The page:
In the days that followed, Qing did name each of his flock. He spend time noticing how each differed. At first he felt ridiculous. How could this possibly help matters. These creatures led simple existences which consisted of waking, eating, and at times quarreling with each other. Some seemed to comply while some continued to rebel. Strangely, he found himself caring more and more about them. When one would wander off, he would leave the flock and search after the one that was lost. At night, he would lay at the entrance of their pen so that if any predator would attack them, they would have to pass over his body. Though more and more the flock seemed to follow him, a feeling of uncertainty haunted him. Was he really in control? Would they heed his voice in moments of danger? During these times of doubt, he again noticed the shepherdess and her flock. He admired how she expertly drove her sheep and how they complied with her every command. She had compelled her flock through the pasture and into the monastery. He heard her sharp calls and fearful whip cracks and watched as the sheep obeyed without deviation. Surely, she was a master.

After the 30 days, Qing led his sheep back into the monastery’s walls. He entered the gates, calling to his sheep to urge them in. Some would dart to one side but he would call them by name. They responded to him and rejoined the group. He took a moment to acknowledge that he had improved, yet the thought of that shepherdess seemed a silent judge that he had not yet mastered his craft. Nevertheless, he felt hopeful that Min would acknowledge his progress and sought out the eccentric monk. After much searching, he found Min taking lunch under the shade of a spruce tree. Min saw him coming, set down his chopsticks and attended to him. “Well, I see you have returned!” cried Min. “Yes, I have done all that you asked.” Min again narrowed his eyes and assessed the young man. He appeared eager yet Min sensed an apprehensiveness in his posture. “Have you named each of your flock?” Quickly, Qing replied, “Yes, every one of them. They even respond when I call them!” Min smiled, “Very good. Then you have learned the lesson.” He turned to go, but Qing put out his hand, “Wait, I don’t understand. Is that all I need to know?” Min stopped, somewhat confused. “What is it you believe you need?” Qing considered his request then continued, “The young shepherdess…” he started, “…she commands her sheep. With an iron staff she directs them. They follow her without question. Her every word is followed without deviation and none of her flock seems to ever go astray.” He paused and waited. When Min made no reply, Qing continued, “What must I do to be a shepherd like her?”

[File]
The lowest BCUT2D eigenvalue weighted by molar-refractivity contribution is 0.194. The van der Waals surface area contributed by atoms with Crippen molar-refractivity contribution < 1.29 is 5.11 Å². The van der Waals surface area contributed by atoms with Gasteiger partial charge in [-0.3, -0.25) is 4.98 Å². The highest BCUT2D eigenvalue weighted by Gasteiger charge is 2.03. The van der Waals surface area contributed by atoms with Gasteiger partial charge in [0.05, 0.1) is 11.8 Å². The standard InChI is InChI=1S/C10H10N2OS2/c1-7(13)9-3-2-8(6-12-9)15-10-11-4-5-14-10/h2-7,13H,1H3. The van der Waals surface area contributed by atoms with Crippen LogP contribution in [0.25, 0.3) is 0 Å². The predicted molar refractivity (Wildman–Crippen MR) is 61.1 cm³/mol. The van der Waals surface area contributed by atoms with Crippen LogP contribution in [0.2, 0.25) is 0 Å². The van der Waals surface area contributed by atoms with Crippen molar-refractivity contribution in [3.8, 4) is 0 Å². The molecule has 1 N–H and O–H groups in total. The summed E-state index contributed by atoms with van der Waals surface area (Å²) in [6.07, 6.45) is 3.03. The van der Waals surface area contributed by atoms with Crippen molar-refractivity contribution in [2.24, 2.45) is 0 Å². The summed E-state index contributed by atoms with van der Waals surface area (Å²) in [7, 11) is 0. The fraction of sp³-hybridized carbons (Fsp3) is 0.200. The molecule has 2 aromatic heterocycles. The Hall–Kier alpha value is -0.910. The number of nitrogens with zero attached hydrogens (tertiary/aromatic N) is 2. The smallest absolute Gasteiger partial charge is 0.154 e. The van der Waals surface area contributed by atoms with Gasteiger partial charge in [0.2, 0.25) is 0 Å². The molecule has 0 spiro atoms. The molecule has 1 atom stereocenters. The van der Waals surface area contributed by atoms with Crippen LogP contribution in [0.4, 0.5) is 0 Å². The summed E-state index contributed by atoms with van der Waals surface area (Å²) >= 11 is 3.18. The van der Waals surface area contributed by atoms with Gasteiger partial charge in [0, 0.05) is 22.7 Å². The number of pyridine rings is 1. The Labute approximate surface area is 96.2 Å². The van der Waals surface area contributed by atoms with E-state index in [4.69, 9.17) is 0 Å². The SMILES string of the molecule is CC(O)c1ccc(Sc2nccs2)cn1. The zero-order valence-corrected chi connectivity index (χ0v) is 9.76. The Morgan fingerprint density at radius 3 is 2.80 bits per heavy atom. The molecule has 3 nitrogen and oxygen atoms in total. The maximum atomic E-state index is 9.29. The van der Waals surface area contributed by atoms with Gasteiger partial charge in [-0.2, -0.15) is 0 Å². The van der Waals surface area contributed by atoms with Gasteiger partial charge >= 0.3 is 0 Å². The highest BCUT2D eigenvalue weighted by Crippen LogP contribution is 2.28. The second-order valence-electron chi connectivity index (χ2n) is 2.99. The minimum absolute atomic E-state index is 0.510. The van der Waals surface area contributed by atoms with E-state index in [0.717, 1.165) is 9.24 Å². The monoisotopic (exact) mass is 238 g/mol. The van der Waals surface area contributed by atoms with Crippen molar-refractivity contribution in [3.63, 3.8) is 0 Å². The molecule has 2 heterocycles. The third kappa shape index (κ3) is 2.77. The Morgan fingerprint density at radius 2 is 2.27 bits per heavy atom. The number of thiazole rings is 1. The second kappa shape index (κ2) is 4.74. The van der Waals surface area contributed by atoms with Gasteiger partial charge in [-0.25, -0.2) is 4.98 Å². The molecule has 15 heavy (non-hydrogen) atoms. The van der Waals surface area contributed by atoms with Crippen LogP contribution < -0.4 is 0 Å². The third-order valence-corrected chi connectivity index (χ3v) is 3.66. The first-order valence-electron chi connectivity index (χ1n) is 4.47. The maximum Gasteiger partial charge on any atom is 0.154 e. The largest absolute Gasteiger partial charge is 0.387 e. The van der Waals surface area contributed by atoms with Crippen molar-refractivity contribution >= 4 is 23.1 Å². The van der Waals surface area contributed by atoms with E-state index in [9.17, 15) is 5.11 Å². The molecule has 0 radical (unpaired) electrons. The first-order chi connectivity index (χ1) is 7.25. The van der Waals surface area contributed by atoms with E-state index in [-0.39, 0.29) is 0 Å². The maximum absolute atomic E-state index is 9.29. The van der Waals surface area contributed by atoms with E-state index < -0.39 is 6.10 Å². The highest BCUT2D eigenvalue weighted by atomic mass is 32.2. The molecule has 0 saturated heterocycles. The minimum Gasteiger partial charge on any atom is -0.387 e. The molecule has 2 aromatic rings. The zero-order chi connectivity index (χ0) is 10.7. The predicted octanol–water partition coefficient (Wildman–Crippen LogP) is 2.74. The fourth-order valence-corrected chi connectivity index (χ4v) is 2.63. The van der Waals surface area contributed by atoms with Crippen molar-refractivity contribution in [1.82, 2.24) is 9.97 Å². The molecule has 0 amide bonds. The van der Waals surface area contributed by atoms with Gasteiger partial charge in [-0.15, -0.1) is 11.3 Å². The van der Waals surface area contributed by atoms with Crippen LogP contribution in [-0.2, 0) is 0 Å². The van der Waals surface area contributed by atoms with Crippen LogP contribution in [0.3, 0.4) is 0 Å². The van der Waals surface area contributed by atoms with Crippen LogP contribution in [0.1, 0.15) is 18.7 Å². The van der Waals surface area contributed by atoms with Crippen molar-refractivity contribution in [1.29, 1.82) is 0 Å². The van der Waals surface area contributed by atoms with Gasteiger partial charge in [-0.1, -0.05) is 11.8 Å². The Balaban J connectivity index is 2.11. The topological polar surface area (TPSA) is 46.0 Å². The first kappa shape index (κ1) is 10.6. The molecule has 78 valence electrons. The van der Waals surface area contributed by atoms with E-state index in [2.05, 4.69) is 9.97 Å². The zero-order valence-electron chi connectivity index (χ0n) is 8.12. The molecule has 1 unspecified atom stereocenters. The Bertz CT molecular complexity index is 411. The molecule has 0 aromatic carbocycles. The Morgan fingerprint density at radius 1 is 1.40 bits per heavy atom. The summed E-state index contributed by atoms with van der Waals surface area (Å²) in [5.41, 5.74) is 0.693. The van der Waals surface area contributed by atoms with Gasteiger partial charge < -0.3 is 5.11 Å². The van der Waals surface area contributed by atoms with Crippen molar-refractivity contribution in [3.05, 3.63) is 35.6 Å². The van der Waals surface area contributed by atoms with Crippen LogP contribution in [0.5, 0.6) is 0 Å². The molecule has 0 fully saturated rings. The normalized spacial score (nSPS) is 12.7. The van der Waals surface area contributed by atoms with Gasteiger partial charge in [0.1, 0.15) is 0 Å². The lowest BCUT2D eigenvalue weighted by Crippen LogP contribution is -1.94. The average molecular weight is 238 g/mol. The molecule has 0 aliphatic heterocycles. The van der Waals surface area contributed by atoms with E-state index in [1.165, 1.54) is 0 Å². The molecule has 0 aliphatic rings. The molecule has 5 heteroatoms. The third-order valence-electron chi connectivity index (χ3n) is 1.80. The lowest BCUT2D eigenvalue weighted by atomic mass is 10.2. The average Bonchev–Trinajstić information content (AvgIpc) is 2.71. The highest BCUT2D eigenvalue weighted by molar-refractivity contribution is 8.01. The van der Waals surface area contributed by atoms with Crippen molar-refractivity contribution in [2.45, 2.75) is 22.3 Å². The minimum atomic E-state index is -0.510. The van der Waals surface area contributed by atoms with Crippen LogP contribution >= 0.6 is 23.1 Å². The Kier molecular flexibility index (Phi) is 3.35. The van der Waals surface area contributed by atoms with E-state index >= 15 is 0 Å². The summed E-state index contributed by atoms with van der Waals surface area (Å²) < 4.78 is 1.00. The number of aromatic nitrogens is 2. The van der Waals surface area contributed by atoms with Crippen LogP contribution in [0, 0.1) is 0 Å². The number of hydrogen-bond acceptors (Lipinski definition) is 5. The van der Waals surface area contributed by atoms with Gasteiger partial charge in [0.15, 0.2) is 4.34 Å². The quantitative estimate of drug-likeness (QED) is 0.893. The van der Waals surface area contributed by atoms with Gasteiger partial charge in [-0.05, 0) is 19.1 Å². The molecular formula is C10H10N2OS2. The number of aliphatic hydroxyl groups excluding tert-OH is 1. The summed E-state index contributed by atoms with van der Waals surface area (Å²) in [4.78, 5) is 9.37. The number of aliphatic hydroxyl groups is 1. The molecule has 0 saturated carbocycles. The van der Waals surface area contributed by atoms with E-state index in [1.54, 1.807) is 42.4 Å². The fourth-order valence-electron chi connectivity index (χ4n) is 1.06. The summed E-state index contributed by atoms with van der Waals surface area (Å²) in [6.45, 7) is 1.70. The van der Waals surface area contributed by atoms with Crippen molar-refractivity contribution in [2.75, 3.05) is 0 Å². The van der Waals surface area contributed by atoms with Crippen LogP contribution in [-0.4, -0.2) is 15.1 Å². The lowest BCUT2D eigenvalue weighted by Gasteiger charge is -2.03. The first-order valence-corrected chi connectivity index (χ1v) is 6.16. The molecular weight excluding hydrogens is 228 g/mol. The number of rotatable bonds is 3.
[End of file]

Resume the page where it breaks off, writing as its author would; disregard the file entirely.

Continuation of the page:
A look of confusion passed over Min’s face. “What shepherdess are you talking about?” Qing wondered if standing on a brass ball for hours had dulled master Min’s senses. “You know, the young woman who drove her sheep from the pastureland into the monastery. The one who has complete control over her flock. She is the one who expertly commands their movements and who never loses a one of them to predators or privation.” Min cocked his head and thought for a moment. “Ah, you must mean Daiyu! She is responsible for moving the mature sheep into the monastery when it is time to harvest them. She is not a shepherd. She is a butcher!”


Jason is a developer, Scrum Master, writer, teacher, coach, husband, father, and community leader out of Tulsa Oklahoma. He's been delivering software since 2007 and absolutely loves the values and principles of agility especially as given form by the Scrum framework.